Thursday, March 24, 2005

Conservative "Crackup" or Not?

Glenn Reynolds wonders if the Conservative movement is going to "crack up" over the Schiavo debate. (He opines at both Instapundit and GlennReynolds.com). Jonah Goldberg says, nope, we've heard this all before:
This is an old and rich topic, but I think one part of the problem with "conservatism's over" school is that people confuse intellectual conservatism for popular conservatism generally. They are overlapping and mutually dependent movements, to be sure, but less so than most of the disgruntled intellectual types think. If the popular political movement does something at odds with the intellectual precepts of the eggheads, someone invariably yells "aha! the movement cannot sustain such internal contradictions!"

The problem is that all serious and large political and ideological movements contain internal contradictions. Internal contradictions come with growth. Perfect internal consistency comes with contraction and insularity. Small cults are internally consistent on every point. Large movements must deal with coalitions of competing interests.

This doesn't mean such contradictions don't create problems and challenges, but if you're looking for a major coalition to fall apart, you should look less for intellectual contradictions and more for conflicts of interests between major segments of the coalition. The intellectual conflicts are interesting to intellectuals -- that's why we call them "intellectuals" -- but they don't always reflect concrete antagonisms within the movement. Frank Meyer's fusionism -- the marriage between traditional or social conservatism and anti-state or libertarian conservatism -- never really worked on paper very well. But despite this internal contradiction -- capitalism versus stability -- the conservative movement prospered because it believed such a marriage would be useful ideal even if it couldn't be attained in practice.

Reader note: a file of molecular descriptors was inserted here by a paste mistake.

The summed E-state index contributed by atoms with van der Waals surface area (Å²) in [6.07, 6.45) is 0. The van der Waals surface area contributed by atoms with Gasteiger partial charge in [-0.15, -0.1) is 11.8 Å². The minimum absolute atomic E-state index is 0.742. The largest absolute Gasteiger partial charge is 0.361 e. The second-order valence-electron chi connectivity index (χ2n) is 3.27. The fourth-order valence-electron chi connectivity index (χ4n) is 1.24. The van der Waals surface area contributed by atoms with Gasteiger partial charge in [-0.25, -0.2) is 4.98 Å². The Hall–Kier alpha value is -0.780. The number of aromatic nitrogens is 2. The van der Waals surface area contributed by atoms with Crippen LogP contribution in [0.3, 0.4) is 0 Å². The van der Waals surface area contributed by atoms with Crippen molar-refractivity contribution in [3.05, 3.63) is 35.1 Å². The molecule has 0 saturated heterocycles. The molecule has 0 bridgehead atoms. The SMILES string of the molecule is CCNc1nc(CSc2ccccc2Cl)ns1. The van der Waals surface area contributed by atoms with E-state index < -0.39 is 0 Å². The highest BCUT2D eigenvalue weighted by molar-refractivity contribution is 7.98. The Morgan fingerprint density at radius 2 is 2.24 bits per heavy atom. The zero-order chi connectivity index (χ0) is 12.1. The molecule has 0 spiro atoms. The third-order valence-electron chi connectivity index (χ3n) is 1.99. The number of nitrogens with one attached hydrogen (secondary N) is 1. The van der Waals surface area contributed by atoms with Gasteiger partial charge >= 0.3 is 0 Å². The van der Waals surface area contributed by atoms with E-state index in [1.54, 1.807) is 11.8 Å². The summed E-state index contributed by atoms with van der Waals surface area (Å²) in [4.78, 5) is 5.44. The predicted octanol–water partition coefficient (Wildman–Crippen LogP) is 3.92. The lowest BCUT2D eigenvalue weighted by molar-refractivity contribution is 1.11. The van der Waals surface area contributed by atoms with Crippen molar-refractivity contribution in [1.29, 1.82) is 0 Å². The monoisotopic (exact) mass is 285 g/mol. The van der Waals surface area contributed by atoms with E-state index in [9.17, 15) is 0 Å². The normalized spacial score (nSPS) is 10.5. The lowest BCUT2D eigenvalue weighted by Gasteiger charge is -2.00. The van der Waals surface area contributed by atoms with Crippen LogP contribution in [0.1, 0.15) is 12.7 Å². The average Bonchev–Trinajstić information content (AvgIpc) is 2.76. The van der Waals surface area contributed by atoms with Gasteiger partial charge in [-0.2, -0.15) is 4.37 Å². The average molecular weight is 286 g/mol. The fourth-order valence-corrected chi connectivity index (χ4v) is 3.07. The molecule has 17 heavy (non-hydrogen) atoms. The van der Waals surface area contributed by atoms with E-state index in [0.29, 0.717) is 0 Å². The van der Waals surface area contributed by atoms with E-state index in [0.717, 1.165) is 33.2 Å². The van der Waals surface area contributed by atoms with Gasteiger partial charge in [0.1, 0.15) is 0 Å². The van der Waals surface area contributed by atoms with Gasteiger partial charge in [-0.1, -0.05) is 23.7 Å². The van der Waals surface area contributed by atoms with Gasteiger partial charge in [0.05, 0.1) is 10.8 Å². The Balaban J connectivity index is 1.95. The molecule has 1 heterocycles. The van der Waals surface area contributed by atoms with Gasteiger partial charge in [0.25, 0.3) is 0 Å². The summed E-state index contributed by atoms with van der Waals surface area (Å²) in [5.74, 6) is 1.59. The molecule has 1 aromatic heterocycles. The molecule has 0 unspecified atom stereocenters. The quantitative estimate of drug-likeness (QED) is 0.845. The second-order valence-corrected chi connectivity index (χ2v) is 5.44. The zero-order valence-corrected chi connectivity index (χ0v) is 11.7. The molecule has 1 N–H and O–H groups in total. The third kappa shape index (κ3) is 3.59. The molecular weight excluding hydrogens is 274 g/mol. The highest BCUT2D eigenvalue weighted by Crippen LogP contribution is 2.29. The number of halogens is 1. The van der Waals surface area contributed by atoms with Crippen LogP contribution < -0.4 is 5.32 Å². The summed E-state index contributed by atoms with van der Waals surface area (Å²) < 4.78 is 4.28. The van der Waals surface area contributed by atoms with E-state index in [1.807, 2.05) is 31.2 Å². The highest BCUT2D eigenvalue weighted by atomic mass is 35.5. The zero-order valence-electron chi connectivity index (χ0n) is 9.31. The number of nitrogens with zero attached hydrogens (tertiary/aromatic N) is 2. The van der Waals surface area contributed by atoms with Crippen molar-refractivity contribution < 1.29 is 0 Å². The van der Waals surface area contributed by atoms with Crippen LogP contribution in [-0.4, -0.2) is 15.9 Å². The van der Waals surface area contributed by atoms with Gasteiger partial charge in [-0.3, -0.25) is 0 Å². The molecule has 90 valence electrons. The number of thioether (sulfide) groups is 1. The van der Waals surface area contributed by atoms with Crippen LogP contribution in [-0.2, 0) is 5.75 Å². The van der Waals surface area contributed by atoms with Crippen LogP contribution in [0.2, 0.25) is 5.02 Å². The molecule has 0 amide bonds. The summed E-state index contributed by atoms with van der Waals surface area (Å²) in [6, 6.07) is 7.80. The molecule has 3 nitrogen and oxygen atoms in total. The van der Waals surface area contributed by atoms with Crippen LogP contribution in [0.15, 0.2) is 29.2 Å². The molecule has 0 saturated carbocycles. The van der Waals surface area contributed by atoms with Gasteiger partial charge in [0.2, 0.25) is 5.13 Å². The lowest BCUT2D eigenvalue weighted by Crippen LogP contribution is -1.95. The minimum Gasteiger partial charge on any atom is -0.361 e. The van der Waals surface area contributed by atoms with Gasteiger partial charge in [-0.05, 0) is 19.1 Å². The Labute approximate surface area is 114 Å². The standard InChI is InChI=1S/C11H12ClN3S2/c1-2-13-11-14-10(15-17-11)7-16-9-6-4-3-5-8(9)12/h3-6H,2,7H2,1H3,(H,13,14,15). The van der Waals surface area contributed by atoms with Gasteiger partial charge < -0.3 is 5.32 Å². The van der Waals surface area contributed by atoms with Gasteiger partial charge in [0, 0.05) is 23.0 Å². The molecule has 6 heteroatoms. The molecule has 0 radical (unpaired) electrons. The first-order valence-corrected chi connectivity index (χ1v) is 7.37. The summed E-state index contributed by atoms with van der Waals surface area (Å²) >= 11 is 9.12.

Those who want to find in the Schiavo case proof of a movement-splitting schism need to demonstrate that a major constituent of the conservative movement -- free marketers, for example -- can no longer abide by fighting side-by-side with pro-lifers or social-conservatives.


By the way, my pals Andrew and Justin are tossing this around over at Anchor Rising, too. (Andrew, Justin, Andrew 2)

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